The onset of MG may be sudden and often not immediately recognized. In most cases, the first noticeable symptom is weakness of the eye muscles. In others, difficulty in swallowing and slurred speech may be the first signs.
Muscle weakness may develop over a few days or weeks, or remain at the same level for long periods of time. The degree of muscle weakness involved in myasthenia gravis varies greatly among patients; it may be limited to eye muscles but may take a more generalised form in which many muscles – sometimes including those that control breathing – are affected. Symptoms may include a drooping of one or both eyelids, blurred or double vision due to weakness of the muscles that control eye movements, unstable or waddling gait, weakness in arms, hands, fingers, legs, and neck, a change in facial expression, difficulty in swallowing and shortness of breath, and impaired speech.
A myasthenic crisis, usually triggered by infection, fever, emotional stress or adverse reaction to medication, may occur when weakness affects the muscles that control breathing. The patient requires a respirator for assisted ventilation.
MG is an autoimmune disease – a disease where the immune system, which normally protects the body from foreign organisms, mistakenly attacks itself. In MG antibodies produced by the body’s own system interrupt the transmission of nerve impulses to muscles, preventing normal muscle contractions from occurring.
Myasthenia gravis occurs in all ethnic groups and both genders but most commonly affects young adult women (under 40) and older men (over 60). It can however occur at any age.
Unfortunately, a delay in diagnosis of one or two years is not unusual in cases of myasthenia gravis. Because weakness is a common symptom of many other disorders, the diagnosis is often missed in people who experience only mild weakness or in those whose weakness is restricted to only a few muscles. The signs the physician looks for are impairment of eye movements or muscle weakness without any changes in the individual’s ability to feel things. If the doctor suspects myasthenia gravis, several tests are available to confirm the diagnosis.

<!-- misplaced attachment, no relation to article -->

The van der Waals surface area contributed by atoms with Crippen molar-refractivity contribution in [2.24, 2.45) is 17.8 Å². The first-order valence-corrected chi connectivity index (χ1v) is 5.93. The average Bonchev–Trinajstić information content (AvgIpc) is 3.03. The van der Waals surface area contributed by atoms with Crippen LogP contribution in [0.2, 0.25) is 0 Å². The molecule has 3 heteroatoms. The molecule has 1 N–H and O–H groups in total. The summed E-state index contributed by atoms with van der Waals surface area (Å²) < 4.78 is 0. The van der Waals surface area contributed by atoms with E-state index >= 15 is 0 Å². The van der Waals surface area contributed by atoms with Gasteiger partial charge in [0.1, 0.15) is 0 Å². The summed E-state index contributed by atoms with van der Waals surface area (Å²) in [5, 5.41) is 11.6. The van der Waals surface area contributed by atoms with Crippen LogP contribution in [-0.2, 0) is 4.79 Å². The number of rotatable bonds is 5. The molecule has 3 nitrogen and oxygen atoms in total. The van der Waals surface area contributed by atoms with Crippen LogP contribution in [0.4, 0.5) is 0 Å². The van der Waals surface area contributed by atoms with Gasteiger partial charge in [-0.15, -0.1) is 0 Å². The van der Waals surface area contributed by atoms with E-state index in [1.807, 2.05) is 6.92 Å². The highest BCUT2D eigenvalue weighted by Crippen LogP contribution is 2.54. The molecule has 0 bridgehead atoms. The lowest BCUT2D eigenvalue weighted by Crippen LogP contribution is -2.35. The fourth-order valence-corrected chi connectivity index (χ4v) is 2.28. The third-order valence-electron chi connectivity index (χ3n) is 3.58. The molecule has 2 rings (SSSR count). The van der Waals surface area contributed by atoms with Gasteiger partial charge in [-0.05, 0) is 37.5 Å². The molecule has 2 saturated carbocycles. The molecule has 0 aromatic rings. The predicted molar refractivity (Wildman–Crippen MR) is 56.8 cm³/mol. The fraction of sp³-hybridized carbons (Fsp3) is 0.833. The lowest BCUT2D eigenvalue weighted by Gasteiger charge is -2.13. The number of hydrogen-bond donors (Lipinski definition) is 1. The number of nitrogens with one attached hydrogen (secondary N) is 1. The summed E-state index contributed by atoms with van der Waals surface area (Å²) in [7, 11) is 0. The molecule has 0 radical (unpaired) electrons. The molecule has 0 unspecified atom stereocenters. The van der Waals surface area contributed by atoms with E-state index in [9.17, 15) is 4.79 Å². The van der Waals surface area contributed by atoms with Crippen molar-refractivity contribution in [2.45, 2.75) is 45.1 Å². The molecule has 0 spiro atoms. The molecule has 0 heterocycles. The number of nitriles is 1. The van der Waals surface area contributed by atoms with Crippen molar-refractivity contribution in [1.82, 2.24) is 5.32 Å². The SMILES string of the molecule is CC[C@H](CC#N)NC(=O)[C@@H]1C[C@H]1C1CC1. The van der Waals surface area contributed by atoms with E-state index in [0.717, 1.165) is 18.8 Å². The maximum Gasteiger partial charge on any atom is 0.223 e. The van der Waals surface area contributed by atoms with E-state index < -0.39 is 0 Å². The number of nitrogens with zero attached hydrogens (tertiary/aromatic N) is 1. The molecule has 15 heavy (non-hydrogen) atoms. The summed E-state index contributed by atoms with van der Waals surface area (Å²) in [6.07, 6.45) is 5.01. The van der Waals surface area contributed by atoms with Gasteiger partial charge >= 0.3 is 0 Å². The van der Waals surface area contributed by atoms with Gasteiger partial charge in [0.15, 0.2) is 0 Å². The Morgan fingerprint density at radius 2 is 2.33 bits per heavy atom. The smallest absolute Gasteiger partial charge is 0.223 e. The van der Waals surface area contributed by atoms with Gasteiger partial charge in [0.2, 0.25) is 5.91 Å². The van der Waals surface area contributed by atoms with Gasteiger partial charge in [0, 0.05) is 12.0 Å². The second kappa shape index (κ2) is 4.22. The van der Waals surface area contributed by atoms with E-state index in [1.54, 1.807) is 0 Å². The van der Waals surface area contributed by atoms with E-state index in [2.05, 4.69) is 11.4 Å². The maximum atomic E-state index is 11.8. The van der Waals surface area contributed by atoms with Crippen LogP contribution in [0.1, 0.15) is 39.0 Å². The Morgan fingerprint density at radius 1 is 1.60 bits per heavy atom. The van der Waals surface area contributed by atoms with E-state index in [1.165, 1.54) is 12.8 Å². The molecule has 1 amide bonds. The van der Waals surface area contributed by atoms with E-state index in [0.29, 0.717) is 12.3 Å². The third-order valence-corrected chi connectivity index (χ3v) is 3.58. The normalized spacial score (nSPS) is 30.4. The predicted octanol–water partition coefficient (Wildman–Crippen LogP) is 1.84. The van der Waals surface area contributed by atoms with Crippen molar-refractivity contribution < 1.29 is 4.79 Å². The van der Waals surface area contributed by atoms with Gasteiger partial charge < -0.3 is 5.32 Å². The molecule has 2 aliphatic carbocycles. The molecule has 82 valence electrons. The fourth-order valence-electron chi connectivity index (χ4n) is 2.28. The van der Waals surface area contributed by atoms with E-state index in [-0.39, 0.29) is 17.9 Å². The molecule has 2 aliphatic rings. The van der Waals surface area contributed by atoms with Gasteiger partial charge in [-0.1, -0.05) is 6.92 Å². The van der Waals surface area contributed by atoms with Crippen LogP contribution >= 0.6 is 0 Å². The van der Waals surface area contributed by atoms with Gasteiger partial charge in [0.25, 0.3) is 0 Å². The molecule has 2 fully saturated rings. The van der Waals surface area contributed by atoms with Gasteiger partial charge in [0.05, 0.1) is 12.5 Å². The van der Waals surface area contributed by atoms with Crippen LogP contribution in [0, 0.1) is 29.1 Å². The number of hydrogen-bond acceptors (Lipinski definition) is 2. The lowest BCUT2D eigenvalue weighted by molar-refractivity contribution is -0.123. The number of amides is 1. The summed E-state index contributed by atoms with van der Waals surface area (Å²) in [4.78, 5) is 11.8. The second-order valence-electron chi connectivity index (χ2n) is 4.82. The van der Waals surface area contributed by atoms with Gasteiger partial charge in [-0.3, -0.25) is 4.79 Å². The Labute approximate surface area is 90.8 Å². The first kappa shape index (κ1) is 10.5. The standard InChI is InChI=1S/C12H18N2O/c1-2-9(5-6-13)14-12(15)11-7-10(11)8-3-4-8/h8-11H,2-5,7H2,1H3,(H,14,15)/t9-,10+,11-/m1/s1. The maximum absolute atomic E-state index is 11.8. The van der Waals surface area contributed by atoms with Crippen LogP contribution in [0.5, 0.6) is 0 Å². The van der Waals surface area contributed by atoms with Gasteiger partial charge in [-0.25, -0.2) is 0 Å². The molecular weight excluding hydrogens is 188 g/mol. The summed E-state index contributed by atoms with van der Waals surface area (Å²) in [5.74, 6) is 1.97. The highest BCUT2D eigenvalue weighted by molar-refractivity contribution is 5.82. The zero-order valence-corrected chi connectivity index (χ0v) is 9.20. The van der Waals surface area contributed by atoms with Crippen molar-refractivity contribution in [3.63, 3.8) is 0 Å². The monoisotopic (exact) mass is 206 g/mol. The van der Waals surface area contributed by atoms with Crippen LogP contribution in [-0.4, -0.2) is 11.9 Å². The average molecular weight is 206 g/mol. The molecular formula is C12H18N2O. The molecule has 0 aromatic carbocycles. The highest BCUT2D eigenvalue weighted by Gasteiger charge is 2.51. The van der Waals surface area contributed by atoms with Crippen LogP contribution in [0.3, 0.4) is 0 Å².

In neonatal myasthenia, the foetus may acquire immune proteins (antibodies) from a mother affected with myasthenia gravis. Generally, cases of neonatal myasthenia gravis are temporary and the child’s symptoms usually disappear within few weeks after birth. Other children develop myasthenia gravis indistinguishable from adults. Myasthenia gravis in juveniles is common.
Myasthenia gravis is not directly inherited nor is it contagious. Occasionally, the disease may occur in more than one member of the same family.
To-day myasthenia can be controlled by the use of two types of medication to reduce muscle weakness. One type improves the transmission of nerve impulses to muscles, the other suppresses the production of abnormal antibodies. The use of these medications must be carefully supervised as they may have major side effects.
The surgical removal of the thymus gland (which lies in the upper chest area beneath the breastbone and plays an important part in the early development of the immune system) improves symptoms in more than 50% of patients and may cure some by rebalancing the immune system.
Another therapy used to treat MG is a procedure which temporarily removes abnormal antibodies from the blood and provides the body with normal antibodies from donated blood.
A neurologist will determine the appropriate treatment for each patient depending on the severity of the weakness, which muscles are affected, the individual’s age and other medical problems.